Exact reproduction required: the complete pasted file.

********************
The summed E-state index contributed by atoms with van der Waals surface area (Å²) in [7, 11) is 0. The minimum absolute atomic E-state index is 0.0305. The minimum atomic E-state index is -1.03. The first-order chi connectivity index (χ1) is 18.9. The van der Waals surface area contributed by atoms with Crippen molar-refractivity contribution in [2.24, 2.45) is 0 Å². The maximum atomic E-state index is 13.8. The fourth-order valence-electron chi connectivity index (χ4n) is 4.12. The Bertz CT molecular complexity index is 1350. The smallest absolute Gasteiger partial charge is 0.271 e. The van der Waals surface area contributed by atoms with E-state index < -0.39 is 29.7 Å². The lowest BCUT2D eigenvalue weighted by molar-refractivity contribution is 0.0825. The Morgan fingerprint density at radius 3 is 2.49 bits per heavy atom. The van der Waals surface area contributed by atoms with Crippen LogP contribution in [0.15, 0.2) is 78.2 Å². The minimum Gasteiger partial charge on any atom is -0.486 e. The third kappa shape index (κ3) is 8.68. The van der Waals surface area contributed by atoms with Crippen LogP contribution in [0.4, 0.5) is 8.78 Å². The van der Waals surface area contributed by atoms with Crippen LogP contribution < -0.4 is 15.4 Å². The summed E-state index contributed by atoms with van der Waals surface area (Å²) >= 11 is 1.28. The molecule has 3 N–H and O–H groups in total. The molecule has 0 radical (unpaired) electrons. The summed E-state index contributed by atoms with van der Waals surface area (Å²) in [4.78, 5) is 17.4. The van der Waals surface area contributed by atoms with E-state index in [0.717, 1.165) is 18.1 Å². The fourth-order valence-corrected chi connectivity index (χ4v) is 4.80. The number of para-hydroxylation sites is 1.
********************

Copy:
The summed E-state index contributed by atoms with van der Waals surface area (Å²) in [7, 11) is 0. The minimum absolute atomic E-state index is 0.0305. The minimum atomic E-state index is -1.03. The first-order chi connectivity index (χ1) is 18.9. The van der Waals surface area contributed by atoms with Crippen molar-refractivity contribution in [2.24, 2.45) is 0 Å². The maximum atomic E-state index is 13.8. The fourth-order valence-electron chi connectivity index (χ4n) is 4.12. The Bertz CT molecular complexity index is 1350. The smallest absolute Gasteiger partial charge is 0.271 e. The van der Waals surface area contributed by atoms with E-state index < -0.39 is 29.7 Å². The lowest BCUT2D eigenvalue weighted by molar-refractivity contribution is 0.0825. The Morgan fingerprint density at radius 3 is 2.49 bits per heavy atom. The van der Waals surface area contributed by atoms with Crippen LogP contribution in [0.15, 0.2) is 78.2 Å². The minimum Gasteiger partial charge on any atom is -0.486 e. The third kappa shape index (κ3) is 8.68. The van der Waals surface area contributed by atoms with Crippen LogP contribution in [0.4, 0.5) is 8.78 Å². The van der Waals surface area contributed by atoms with Crippen LogP contribution < -0.4 is 15.4 Å². The summed E-state index contributed by atoms with van der Waals surface area (Å²) >= 11 is 1.28. The molecule has 3 N–H and O–H groups in total. The molecule has 0 radical (unpaired) electrons. The summed E-state index contributed by atoms with van der Waals surface area (Å²) in [4.78, 5) is 17.4. The van der Waals surface area contributed by atoms with E-state index in [0.717, 1.165) is 18.1 Å². The fourth-order valence-corrected chi connectivity index (χ4v) is 4.80. The number of para-hydroxylation sites is 1.